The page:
// Born in 1985 in Le Havre, France
// Lives and works in Miami, FL

Marielle Plaisir’s art blends life and fiction in both autobiographical and historical narratives from the Caribbean that touch upon universal themes like power, domination, life, and death.

She is a French-Caribbean multimedia artist who spent her childhood and adolescence in Normandy (France), before settling in Guadeloupe (French Caribbean) and later in Miami.

Her strong attachment to her island occurred after her studies, during which time Plaisir searched for and, from reading history, learned more details related to her past and her identity. As a result, she combines painting, drawing and monumental installations with performance to present highly intense visual experiences.

She is inspired by Italian quattrocento, Latin American, and Caribbean literature. Plaisir incorporates textiles, fibers, and fabrics that are socially meaningful into her work. She uses her daily practice to examine the many roles of the individual within society.

Her art conveys a sense of humor and beauty while exploring any evidence of society’s humanity that she may discover in our increasingly digital world. Plaisir’s art is poetic. Her essence is theatrical. Her work may appear in many forms, including monumentally scaled installations or itinerant in-situ performances within exhibitions.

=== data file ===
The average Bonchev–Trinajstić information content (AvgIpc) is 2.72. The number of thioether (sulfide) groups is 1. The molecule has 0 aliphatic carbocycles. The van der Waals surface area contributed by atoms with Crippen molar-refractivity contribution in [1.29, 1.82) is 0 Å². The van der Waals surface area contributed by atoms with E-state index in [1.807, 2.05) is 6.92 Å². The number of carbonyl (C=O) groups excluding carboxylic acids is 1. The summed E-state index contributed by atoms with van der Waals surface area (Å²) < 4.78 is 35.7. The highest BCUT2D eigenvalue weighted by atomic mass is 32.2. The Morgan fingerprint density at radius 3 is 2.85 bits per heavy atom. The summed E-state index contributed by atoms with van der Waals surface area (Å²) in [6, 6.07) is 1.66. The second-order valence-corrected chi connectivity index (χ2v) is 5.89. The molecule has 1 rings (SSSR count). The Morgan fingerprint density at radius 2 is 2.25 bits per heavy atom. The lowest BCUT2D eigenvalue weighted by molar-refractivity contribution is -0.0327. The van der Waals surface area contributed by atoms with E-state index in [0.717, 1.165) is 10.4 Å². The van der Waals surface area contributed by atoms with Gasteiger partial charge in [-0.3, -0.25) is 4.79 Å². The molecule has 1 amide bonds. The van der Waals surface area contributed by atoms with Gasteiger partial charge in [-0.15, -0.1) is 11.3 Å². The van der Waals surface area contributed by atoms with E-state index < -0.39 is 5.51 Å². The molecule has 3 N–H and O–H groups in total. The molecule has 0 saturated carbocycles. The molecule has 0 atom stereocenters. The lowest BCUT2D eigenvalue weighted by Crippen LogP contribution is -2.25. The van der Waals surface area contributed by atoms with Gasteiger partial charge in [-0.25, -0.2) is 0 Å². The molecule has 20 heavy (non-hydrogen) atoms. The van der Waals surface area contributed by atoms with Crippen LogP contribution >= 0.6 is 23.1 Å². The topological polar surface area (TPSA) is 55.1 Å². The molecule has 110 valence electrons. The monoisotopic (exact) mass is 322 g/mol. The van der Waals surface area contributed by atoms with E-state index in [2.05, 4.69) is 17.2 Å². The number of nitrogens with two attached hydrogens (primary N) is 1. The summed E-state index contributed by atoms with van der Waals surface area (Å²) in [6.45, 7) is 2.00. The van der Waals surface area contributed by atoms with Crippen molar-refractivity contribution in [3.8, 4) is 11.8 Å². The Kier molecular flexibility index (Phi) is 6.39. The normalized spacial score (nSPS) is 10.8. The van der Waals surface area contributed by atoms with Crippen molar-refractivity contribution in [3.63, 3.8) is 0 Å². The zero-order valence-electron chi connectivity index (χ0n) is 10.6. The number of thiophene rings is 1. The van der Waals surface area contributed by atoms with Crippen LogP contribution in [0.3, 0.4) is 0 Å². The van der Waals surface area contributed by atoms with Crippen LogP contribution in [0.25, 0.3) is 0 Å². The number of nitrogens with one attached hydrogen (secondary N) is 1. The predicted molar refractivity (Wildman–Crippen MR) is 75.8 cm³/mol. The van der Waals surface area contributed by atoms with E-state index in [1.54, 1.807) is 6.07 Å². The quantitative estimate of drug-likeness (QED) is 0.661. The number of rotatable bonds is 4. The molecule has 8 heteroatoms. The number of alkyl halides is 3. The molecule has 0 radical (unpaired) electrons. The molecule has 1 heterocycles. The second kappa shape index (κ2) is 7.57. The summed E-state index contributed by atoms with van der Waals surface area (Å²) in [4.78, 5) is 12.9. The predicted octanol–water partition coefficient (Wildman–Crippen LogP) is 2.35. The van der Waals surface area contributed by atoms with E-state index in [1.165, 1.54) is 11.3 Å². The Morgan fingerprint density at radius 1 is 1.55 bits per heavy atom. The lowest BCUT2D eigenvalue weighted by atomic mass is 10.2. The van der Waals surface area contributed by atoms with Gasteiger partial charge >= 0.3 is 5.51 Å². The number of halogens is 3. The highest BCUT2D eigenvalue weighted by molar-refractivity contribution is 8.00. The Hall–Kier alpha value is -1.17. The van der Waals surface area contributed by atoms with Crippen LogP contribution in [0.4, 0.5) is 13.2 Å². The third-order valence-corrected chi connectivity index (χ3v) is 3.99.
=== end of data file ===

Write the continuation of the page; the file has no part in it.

Her compositions have been used as children’s book illustrations and other publications and as drawings for animation. Since 2000, Plaisir has exhibited in numerous group and solo exhibitions worldwide. She has also participated in various international contemporary art biennials.


Piece in the Exhibit


MARIELLE PLAISIR // Aponte Lámina 23, 2017, inks, gold pigment, pencils on 300g paper, 18 x 12 inches (courtesy of the artist)


Láminas 2-3
… the Punishment and banishment from Paradise of our first parents, who as they leave encounter a demon in the figure of a monkey who throws their sin in their faces with the same apple, the Owl Administerer of death (is down below), the Serpent that deceived Eve …



Read more about the Book of Paintings on Digital Aponte.